Life is hard in a Welsh mining town and no less so for the Morgan family. Seen through the eyes of the family's youngest, Huw, we learn of the family's trials and tribulations. Family patriarch Gwilym and his older sons work in the mines, dangerous and unhealthy as it is. Gwilym has greater hopes for his youngest son, but Huw has his own ideas on how to honor his father. Daughter Angharad is the most beautiful girl in the valley and is very much in love with Mr. Gruffydd, who isn't sure he can provide her the life she deserves. Times are hard and good men find themselves out of work and exploited by unseen mine owners. Written by
There has been a tendency to downgrade How Green Was My Valley recently
because it beat out Citizen Kane for Best Picture of 1941. It turned
out to be John Ford's only win in that department. Because Citizen Kane
now is lauded as the best film EVER, How Green Was My Valley lost a bit
of luster. Yet on its own merits it's a fine film and can be seen again
and again without any boredom.
It's like Ford's Liberty Valance in that it shows the progress that the
world's first industrial society, 19th century Great Britain as
reflected in that Welsh valley, just like the settling of the American
West in The Man Who Shot Liberty Valance. It's the reverse here, the
valley is a place people leave, or at least a lot of the good ones.
Nearly all the Morgan children and Walter Pidgeon who plays the
1941 and 1942 marked the high point in the career of Walter Pidgeon. He
never quite made the top rung of actors at his home studio of MGM. Yet
in those two years he happened to star in both the films the Academy
designated as Best Picture, this one and Mrs. Miniver in 1942. He's an
outsider, arriving full of ideals and then forced to leave to stop
gossip about him and Maureen O'Hara.
Maureen O'Hara made her John Ford debut in How Green Was My valley as
the lovely and fetching Angharad. She and Pidgeon are in love, but
Pidgeon does not want to inflict is life of denial on her. They give
each other up and later their relationship is the cause of gossip.
Arthur Shields the lesser known brother of Barry Fitzgerald is the head
of the deacons at Pidgeon's church. A narrow, bitter man he's one of a
string of religious hypocrite characters that Ford has in his films.
Offhand I can think of Willis Bouchey in The Last Hurrah and Grant
Withers in Fort Apache. Barry's in this too, playing the comical
The center of the film is the Morgan family headed by Donald Crisp and
Sara Allgood. Playing Morgan patriarch Gwyllym Morgan, Crisp gets the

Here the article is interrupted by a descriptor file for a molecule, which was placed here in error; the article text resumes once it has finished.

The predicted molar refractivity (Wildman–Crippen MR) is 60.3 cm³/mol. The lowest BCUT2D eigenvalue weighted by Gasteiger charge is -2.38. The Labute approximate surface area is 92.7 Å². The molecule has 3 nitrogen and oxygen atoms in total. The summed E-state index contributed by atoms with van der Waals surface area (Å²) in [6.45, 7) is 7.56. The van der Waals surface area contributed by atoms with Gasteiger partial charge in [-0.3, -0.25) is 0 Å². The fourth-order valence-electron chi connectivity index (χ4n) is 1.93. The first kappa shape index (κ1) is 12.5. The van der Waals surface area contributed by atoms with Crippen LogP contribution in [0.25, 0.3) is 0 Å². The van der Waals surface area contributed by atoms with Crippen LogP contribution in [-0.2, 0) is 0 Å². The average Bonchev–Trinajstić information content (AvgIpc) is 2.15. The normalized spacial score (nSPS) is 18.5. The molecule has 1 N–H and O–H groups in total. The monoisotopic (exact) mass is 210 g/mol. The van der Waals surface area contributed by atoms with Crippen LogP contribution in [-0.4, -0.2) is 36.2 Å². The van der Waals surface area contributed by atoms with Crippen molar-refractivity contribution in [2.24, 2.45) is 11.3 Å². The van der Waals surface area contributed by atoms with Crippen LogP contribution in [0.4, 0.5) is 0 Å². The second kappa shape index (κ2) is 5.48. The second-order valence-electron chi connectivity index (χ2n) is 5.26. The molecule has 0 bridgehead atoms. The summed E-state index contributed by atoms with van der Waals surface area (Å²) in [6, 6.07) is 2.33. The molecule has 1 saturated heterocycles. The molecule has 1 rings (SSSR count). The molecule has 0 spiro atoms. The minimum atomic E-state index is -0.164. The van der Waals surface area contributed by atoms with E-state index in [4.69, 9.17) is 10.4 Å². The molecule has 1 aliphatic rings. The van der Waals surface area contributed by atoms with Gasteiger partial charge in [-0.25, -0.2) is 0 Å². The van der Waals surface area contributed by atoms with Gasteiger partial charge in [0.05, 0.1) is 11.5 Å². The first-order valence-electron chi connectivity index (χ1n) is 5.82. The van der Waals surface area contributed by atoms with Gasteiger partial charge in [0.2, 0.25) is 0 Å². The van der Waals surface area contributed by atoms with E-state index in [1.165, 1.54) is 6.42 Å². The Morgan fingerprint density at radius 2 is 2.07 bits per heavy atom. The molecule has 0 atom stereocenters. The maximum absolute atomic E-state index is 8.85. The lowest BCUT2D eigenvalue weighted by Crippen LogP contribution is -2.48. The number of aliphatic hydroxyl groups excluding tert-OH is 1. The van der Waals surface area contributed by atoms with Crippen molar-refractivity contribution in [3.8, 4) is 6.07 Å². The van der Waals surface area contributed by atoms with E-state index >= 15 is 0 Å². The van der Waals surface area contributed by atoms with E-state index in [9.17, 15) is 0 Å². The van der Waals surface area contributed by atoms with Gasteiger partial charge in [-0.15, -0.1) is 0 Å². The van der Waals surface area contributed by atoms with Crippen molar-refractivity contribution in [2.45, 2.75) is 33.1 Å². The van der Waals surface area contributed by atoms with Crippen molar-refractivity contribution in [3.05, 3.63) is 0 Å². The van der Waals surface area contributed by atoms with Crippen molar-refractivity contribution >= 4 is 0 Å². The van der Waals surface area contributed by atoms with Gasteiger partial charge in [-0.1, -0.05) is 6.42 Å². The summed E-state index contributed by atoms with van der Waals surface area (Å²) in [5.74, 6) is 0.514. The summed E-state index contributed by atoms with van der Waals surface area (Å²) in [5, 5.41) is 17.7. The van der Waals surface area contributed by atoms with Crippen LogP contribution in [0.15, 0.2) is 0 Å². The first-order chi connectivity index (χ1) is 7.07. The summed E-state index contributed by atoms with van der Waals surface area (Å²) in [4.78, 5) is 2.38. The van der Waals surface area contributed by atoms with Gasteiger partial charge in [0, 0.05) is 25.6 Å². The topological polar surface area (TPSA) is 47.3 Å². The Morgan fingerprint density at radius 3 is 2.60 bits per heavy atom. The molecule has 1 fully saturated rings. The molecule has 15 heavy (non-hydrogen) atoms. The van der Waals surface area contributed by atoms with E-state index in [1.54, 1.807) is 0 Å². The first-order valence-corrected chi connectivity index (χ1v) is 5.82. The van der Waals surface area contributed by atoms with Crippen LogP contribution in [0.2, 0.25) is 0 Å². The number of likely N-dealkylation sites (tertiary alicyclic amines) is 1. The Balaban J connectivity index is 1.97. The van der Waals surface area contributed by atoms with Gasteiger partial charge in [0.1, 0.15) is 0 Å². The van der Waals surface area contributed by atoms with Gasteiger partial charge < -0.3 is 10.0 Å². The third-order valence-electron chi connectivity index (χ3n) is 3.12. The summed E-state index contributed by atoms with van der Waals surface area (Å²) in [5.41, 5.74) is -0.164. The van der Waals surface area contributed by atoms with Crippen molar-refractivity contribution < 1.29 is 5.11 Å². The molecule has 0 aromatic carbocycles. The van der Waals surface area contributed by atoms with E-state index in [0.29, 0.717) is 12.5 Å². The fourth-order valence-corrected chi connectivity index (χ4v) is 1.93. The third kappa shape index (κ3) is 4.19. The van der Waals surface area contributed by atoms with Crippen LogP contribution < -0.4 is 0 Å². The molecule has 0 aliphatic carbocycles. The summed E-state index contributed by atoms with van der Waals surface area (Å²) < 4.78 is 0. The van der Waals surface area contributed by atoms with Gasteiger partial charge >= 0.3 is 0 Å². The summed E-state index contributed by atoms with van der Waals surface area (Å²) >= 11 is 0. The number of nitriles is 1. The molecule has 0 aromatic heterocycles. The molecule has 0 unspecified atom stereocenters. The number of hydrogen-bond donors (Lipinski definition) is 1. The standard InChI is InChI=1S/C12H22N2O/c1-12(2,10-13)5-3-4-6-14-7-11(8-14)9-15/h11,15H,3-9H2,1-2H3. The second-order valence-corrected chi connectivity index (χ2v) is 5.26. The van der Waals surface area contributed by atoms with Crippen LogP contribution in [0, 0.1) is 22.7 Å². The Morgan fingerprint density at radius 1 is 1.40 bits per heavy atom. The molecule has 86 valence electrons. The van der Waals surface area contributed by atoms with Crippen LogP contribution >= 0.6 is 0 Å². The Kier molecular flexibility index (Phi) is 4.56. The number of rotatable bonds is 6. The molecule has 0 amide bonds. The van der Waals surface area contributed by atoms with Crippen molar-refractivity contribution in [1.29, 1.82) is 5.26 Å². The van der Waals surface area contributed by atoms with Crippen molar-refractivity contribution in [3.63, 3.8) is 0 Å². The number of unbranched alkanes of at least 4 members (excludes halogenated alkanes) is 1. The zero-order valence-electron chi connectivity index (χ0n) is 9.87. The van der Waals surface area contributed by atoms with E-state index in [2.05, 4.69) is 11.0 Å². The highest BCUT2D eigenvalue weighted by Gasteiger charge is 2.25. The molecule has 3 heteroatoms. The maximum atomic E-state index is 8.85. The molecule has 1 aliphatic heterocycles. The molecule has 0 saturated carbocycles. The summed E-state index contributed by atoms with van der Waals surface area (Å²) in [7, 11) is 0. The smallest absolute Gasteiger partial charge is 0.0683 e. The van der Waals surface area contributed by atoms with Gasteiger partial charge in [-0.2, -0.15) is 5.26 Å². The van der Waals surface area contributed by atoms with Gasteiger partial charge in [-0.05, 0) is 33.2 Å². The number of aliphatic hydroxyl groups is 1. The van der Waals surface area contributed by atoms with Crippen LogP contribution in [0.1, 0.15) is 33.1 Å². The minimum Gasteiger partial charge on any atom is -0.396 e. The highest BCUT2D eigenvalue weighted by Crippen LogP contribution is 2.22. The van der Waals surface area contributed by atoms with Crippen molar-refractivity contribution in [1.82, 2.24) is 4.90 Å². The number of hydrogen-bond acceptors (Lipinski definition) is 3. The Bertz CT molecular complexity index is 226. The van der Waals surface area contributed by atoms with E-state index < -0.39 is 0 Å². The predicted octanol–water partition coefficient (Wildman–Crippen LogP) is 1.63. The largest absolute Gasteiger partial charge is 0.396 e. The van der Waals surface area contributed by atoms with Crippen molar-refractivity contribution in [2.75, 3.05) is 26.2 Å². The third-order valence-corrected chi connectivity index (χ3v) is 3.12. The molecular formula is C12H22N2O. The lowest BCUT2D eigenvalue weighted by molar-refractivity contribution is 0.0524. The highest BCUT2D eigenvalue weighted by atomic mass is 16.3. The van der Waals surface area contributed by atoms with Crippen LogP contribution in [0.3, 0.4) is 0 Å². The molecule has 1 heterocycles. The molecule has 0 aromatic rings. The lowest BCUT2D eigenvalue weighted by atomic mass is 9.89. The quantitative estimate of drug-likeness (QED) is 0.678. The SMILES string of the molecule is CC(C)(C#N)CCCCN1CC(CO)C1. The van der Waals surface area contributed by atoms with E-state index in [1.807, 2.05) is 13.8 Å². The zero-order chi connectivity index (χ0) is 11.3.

Best Supporting Actor for this wonderful portrayal of strength and
dignity. Sara Allgood matches him every step of the way.
Besides Pidgeon and O'Hara, the rest of the film revolves around the
generational conflicts between the conservative father and his more
broadminded sons who want to get a union started. In 1941 America that
was a timely theme as our American Labor movement got its first backing
from a friendly government in the New Deal. The labor troubles that the
Morgans and the other Welsh coalminers in the valley deal with was a
One of the great things about this is that Ford never takes sides here.
Donald Crisp is never shown as a reactionary fool for his opposition to
unionization. Indeed Ford puts him on a pedestal for sticking to his
All this is seen through the eyes of young Hugh Morgan, played by Roddy
McDowall in his first major part as a juvenile and narrated in
flashback by British actor Irving Pichel as the adult Hugh. McDowell
has his own troubles here, he and Sara Allgood fall in a freezing river
and both have health problems afterward. McDowell is the first of the
Morgans to go to school and he's bullied by both pupils and a snobbish
teacher. Young McDowell is taught to box by Rhys Williams to take care
of the kids and later Rhys Williams as Dai Bando, an ex-pugilist takes
matters in his own hands with the teacher in the films most hilarious
As we move into the post industrial age, the labor themes of How Green
Was My Valley seem quaint. But the family travails, and heartaches, and
triumphs with that 19th Century Welsh Coalmining family are timeless.
This is the real genius of John Ford.
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